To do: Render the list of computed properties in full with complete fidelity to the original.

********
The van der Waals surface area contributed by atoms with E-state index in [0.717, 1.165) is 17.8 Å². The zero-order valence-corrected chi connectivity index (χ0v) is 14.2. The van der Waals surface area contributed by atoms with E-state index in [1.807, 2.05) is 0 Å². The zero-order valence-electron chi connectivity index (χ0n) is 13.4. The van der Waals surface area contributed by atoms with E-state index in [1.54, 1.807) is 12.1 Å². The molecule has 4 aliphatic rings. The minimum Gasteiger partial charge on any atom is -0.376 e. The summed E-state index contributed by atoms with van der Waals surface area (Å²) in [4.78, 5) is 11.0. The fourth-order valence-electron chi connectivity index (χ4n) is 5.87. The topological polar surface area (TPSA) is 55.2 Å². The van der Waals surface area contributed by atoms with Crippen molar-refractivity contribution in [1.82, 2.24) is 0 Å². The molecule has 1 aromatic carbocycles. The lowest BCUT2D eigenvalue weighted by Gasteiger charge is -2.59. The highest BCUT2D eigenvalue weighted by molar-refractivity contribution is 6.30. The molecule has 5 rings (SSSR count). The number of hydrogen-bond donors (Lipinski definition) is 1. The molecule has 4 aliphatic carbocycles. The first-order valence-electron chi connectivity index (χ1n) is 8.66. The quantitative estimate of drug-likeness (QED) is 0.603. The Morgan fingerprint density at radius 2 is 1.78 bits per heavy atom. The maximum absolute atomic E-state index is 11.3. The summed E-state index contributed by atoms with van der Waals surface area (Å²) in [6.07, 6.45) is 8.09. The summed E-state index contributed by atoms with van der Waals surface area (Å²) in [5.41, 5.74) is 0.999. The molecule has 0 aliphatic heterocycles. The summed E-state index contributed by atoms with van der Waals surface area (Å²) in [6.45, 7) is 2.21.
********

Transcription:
The van der Waals surface area contributed by atoms with E-state index in [0.717, 1.165) is 17.8 Å². The zero-order valence-corrected chi connectivity index (χ0v) is 14.2. The van der Waals surface area contributed by atoms with E-state index in [1.807, 2.05) is 0 Å². The zero-order valence-electron chi connectivity index (χ0n) is 13.4. The van der Waals surface area contributed by atoms with E-state index in [1.54, 1.807) is 12.1 Å². The molecule has 4 aliphatic rings. The minimum Gasteiger partial charge on any atom is -0.376 e. The summed E-state index contributed by atoms with van der Waals surface area (Å²) in [4.78, 5) is 11.0. The fourth-order valence-electron chi connectivity index (χ4n) is 5.87. The topological polar surface area (TPSA) is 55.2 Å². The van der Waals surface area contributed by atoms with Crippen molar-refractivity contribution in [1.82, 2.24) is 0 Å². The molecule has 1 aromatic carbocycles. The lowest BCUT2D eigenvalue weighted by Gasteiger charge is -2.59. The highest BCUT2D eigenvalue weighted by molar-refractivity contribution is 6.30. The molecule has 5 rings (SSSR count). The number of hydrogen-bond donors (Lipinski definition) is 1. The molecule has 4 aliphatic carbocycles. The first-order valence-electron chi connectivity index (χ1n) is 8.66. The quantitative estimate of drug-likeness (QED) is 0.603. The Morgan fingerprint density at radius 2 is 1.78 bits per heavy atom. The maximum absolute atomic E-state index is 11.3. The summed E-state index contributed by atoms with van der Waals surface area (Å²) in [6.07, 6.45) is 8.09. The summed E-state index contributed by atoms with van der Waals surface area (Å²) in [5.41, 5.74) is 0.999. The molecule has 0 aliphatic heterocycles. The summed E-state index contributed by atoms with van der Waals surface area (Å²) in [6.45, 7) is 2.21.